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Recent Examples on the Web Chinese authorities have imposed a strict lockdown on nearly half a million people in a county near Beijing in the latest effort by the government to stamp out a small but stubborn second wave of infections in and around the capital. BostonGlobe.com, "Boris Johnson says COVID-19 has been a disaster for Britain," 29 June 2020 Ducks’ stubborn silence on release of testing information info is a fumble. oregonlive, "This year’s Pre Classic goes away, but there still could be live track this summer: Oregon track & field rundown," 26 June 2020 This should loosen up even the most stubborn of burns. Kate Bratskeir, CNN Underscored, "The best nonstick pans of 2020," 23 June 2020 Defiant and stubborn, and attracted to the dangerous splendor of the frontier, Krakauer himself risked his own life in pursuit of grand adventure in Alaska as a young man. Alex Horton, Anchorage Daily News, "‘Into the Wild’ author torn over removal of iconic bus: ‘I wrote the book that ruined it’," 20 June 2020 For stubborn whiteheads and under-the-skin spots, dermatologists recommend a nightly retinoid treatment. Jacqueline Kilikita, refinery29.com, "I’m Never Going Back To Heavy Makeup Post-Quarantine," 19 June 2020 Even though the statistics say LGBTQ seniors are the most likely to be lonely or isolated, many of these seniors are aging with the flair and stubborn joy that have sustained them all their lives. Rebecca Renner, National Geographic, "How to beat loneliness during a pandemic? LGBTQ elders lend their wisdom," 17 June 2020 Price’s resolution highlights stubborn and stark disparities between the county’s white, black and brown communities. Dallas News, "Racism is a public health crisis, Dallas County commissioners declare," 17 June 2020 Parts of the Mid-Atlantic, the Carolinas and the Ohio Valley will get wet weather and thunderstorms again Thursday as the stubborn storm system sticks around. Janice Dean, Fox News, "Severe weather threat for central Plains, Midwest as fire danger begins to ease in Southwest," 18 June 2020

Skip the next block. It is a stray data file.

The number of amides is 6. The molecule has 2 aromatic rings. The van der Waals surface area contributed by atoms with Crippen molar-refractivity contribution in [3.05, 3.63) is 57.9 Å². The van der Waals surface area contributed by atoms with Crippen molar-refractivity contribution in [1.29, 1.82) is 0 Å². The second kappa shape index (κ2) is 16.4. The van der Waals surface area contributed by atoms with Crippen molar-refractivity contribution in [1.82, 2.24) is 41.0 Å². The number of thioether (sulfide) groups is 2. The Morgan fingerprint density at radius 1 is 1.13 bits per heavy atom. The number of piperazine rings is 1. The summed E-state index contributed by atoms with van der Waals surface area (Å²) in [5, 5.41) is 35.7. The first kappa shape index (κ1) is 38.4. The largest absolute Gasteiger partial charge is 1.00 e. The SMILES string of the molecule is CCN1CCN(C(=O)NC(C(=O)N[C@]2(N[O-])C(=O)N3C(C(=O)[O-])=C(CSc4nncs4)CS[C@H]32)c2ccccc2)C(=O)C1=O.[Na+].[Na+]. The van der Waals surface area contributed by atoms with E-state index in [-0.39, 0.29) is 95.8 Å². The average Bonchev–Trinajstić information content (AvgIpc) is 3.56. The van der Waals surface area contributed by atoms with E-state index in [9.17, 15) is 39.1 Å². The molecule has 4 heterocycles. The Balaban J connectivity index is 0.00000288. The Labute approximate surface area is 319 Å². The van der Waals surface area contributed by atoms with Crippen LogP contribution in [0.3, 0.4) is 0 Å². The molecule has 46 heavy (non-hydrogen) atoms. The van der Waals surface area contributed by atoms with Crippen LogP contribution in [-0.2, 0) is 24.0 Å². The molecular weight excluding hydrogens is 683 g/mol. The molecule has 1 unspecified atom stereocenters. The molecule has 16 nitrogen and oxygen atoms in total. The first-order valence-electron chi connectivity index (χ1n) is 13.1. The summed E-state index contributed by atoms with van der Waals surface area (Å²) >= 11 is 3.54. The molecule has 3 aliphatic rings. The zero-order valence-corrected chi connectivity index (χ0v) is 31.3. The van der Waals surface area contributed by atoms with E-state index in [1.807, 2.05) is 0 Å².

These example sentences are selected automatically from various online news sources to reflect current usage of the word 'stubborn.' Views expressed in the examples do not represent the opinion of Merriam-Webster or its editors. Send us feedback.